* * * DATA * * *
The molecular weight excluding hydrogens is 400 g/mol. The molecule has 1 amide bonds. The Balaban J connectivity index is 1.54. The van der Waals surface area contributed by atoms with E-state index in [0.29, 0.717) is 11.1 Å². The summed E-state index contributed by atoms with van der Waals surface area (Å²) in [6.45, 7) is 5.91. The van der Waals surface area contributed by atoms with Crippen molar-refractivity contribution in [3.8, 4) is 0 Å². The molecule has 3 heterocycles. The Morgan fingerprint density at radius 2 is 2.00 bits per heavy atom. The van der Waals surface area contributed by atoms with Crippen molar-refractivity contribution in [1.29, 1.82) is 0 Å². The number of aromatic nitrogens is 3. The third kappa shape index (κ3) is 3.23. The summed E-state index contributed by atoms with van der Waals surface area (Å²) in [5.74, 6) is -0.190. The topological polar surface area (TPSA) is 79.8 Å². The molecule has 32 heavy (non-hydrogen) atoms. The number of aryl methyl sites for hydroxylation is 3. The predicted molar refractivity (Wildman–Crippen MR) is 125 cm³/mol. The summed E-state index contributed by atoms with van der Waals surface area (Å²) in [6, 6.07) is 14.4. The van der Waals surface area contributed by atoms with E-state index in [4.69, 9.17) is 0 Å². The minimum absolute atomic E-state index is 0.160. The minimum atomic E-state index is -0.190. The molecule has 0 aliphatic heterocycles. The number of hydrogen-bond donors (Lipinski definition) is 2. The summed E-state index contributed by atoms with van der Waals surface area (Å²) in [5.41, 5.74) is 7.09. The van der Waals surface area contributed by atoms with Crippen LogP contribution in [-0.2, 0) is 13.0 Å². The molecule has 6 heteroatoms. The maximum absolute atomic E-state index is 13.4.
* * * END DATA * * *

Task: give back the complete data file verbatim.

The molecular weight excluding hydrogens is 400 g/mol. The molecule has 1 amide bonds. The Balaban J connectivity index is 1.54. The van der Waals surface area contributed by atoms with E-state index in [0.29, 0.717) is 11.1 Å². The summed E-state index contributed by atoms with van der Waals surface area (Å²) in [6.45, 7) is 5.91. The van der Waals surface area contributed by atoms with Crippen molar-refractivity contribution in [3.8, 4) is 0 Å². The molecule has 3 heterocycles. The Morgan fingerprint density at radius 2 is 2.00 bits per heavy atom. The van der Waals surface area contributed by atoms with Crippen molar-refractivity contribution in [1.29, 1.82) is 0 Å². The number of aromatic nitrogens is 3. The third kappa shape index (κ3) is 3.23. The summed E-state index contributed by atoms with van der Waals surface area (Å²) in [5.74, 6) is -0.190. The topological polar surface area (TPSA) is 79.8 Å². The molecule has 32 heavy (non-hydrogen) atoms. The number of aryl methyl sites for hydroxylation is 3. The predicted molar refractivity (Wildman–Crippen MR) is 125 cm³/mol. The summed E-state index contributed by atoms with van der Waals surface area (Å²) in [6, 6.07) is 14.4. The van der Waals surface area contributed by atoms with E-state index in [4.69, 9.17) is 0 Å². The minimum absolute atomic E-state index is 0.160. The minimum atomic E-state index is -0.190. The molecule has 0 aliphatic heterocycles. The number of hydrogen-bond donors (Lipinski definition) is 2. The summed E-state index contributed by atoms with van der Waals surface area (Å²) in [5.41, 5.74) is 7.09. The van der Waals surface area contributed by atoms with Crippen LogP contribution in [-0.2, 0) is 13.0 Å². The molecule has 6 heteroatoms. The maximum absolute atomic E-state index is 13.4.